While no one will likely know how the coronavirus entered Accordius Health nursing home in Harrisonburg, several residents’ family members and employees say it likely spread following a hallway dance party in early April.
Several employees, who requested anonymity on fears of being fired, said dozens of residents flocked into the hallway to participate in the dance.
Photographs on Accordius Health’s Facebook page on April 6 confirmed the party with the statement: “Social distancing has challenged our staff to become very creative to incorporate our resident’s love of music and dancing into our activities, but the [staff] hit [this] dance party out of the ballpark.”
While the post stated there was sufficient social distance, the employees said it wasn’t good enough with dozens of residents in hallways. Additionally, while employees wore PPE, known as personal protective equipment, residents did not. The pictures posted to the Facebook page confirm the claim.
On April 13, a concerned employee, Kanesha Hamilton, told the Daily News-Record there was an outbreak at the facility. She also voiced concerns of the dance party and lack of proper PPE.
Five days later, after multiple inquiries from the Daily News-Record, North Carolina-based Accordius Health released a statement announcing that 81 residents at the 97-bed facility — and 12 of 35 staff members —tested positive for COVID-19.
As of Friday, 21 of the residents have died.
Repeated calls over the past two weeks to Accordius Health have not been returned.
Ruth Simmers-Domzalski’s mother-in-law, Mary Domzalski, was among those dancing in the photographs. The 88-year-old former nurse and Broadway resident died of COVID-19 on April 20.
“They weren’t even wearing masks,” said Simmers-Domzalski. “It sickens me. They didn’t take heed to the warning. To me, they didn’t care. It’s like running cattle through a slaughterhouse.”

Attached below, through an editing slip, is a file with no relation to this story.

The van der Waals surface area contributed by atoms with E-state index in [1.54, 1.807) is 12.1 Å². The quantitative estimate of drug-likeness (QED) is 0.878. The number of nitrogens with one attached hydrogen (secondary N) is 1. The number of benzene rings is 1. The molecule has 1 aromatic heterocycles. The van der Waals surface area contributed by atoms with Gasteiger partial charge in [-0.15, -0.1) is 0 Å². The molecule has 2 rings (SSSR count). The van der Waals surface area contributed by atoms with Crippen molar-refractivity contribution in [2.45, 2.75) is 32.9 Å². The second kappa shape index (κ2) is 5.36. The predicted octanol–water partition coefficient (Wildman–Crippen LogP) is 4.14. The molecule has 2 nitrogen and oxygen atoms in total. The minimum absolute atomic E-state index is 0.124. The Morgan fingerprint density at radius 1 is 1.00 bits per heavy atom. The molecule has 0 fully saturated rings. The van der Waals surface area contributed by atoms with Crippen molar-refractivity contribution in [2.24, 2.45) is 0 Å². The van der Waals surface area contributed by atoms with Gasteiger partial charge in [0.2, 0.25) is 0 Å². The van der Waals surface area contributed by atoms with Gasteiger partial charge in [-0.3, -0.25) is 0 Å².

Bridgette Barbour’s 71-year-old mother, Alberta Barbour, participated in the dance party, too.
The daughter recalled her mother telling her she was going to a “shindig.”
Days later, the mother tested positive for COVID-19. On April 19, she died from the virus.
“It’s probably where it did [spread],” Barbour said. “They had no gloves and no masks. The nursing home failed us.”
Several family members said they’ve had a lot of problems with the facility both before the emergence of the coronavirus and after.
Federal health inspection reports back up the family members’ claims.
In March 2019, the facility was cited for 22 violations, including failing to provide and implement an infection prevention and control program. The facility was fined roughly $13,000.
The report by the U.S. Department of Health and Human Services noted employees failed to use proper hand-washing techniques during a medication pass-and-pour observation.
The report also stated that a resident who tested positive for the flu was found outside of their room without wearing a mask.
It’s unclear if any of those measures were addressed before the pandemic started. At the time of the review, the facility was owned by Curis of Harrisonburg.
In the last few years, the facility’s name has changed from Avante to Curis to its current name, Accordius Health, in July.
A December report from the same federal agency shows the facility, under Accordius Health, got worse.
“Since the company took over, this place has gone from bad to worse,” one resident told an investigator. “There aren’t enough staff here.”
The report stated several examples of neglect at the home, including providing adequate showers. One resident stated he went a week without a shower.